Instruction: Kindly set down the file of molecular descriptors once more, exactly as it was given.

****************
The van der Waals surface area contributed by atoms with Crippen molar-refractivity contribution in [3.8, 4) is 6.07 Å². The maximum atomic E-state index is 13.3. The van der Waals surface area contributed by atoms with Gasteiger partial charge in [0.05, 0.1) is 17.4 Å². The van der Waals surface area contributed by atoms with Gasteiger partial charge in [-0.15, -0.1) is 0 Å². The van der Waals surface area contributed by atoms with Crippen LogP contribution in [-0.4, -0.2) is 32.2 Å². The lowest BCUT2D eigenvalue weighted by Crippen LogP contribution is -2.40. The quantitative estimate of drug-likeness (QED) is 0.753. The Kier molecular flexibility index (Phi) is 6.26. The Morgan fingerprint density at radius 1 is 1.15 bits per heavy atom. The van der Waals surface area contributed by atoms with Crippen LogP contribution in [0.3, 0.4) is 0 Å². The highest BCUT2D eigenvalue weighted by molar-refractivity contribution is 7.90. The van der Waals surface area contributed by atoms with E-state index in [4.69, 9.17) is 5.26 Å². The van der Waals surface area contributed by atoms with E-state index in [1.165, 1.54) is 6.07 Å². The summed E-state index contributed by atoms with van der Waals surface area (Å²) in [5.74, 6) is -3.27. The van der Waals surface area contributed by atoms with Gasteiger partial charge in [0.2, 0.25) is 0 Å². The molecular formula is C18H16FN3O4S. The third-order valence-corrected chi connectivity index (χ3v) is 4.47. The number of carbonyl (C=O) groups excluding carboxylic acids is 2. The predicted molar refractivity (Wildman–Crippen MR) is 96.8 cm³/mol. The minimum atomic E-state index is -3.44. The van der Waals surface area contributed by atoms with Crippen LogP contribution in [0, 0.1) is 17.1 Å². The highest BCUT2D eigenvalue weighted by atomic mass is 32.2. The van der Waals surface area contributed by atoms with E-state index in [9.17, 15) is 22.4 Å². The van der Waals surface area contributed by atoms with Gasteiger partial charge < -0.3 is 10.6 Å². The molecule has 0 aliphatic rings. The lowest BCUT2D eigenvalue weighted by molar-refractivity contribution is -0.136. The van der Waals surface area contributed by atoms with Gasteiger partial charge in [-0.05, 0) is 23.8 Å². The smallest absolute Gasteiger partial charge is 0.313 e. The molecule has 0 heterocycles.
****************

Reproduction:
The van der Waals surface area contributed by atoms with Crippen molar-refractivity contribution in [3.8, 4) is 6.07 Å². The maximum atomic E-state index is 13.3. The van der Waals surface area contributed by atoms with Gasteiger partial charge in [0.05, 0.1) is 17.4 Å². The van der Waals surface area contributed by atoms with Gasteiger partial charge in [-0.15, -0.1) is 0 Å². The van der Waals surface area contributed by atoms with Crippen LogP contribution in [-0.4, -0.2) is 32.2 Å². The lowest BCUT2D eigenvalue weighted by Crippen LogP contribution is -2.40. The quantitative estimate of drug-likeness (QED) is 0.753. The Kier molecular flexibility index (Phi) is 6.26. The Morgan fingerprint density at radius 1 is 1.15 bits per heavy atom. The van der Waals surface area contributed by atoms with Crippen LogP contribution in [0.3, 0.4) is 0 Å². The highest BCUT2D eigenvalue weighted by molar-refractivity contribution is 7.90. The van der Waals surface area contributed by atoms with E-state index in [4.69, 9.17) is 5.26 Å². The van der Waals surface area contributed by atoms with E-state index in [1.165, 1.54) is 6.07 Å². The summed E-state index contributed by atoms with van der Waals surface area (Å²) in [5.74, 6) is -3.27. The van der Waals surface area contributed by atoms with Gasteiger partial charge in [0.2, 0.25) is 0 Å². The molecular formula is C18H16FN3O4S. The third-order valence-corrected chi connectivity index (χ3v) is 4.47. The number of carbonyl (C=O) groups excluding carboxylic acids is 2. The predicted molar refractivity (Wildman–Crippen MR) is 96.8 cm³/mol. The minimum atomic E-state index is -3.44. The van der Waals surface area contributed by atoms with Crippen LogP contribution in [0, 0.1) is 17.1 Å². The highest BCUT2D eigenvalue weighted by atomic mass is 32.2. The van der Waals surface area contributed by atoms with E-state index in [9.17, 15) is 22.4 Å². The van der Waals surface area contributed by atoms with Gasteiger partial charge < -0.3 is 10.6 Å². The molecule has 0 aliphatic rings. The lowest BCUT2D eigenvalue weighted by molar-refractivity contribution is -0.136. The van der Waals surface area contributed by atoms with Gasteiger partial charge in [-0.05, 0) is 23.8 Å². The smallest absolute Gasteiger partial charge is 0.313 e. The molecule has 0 heterocycles.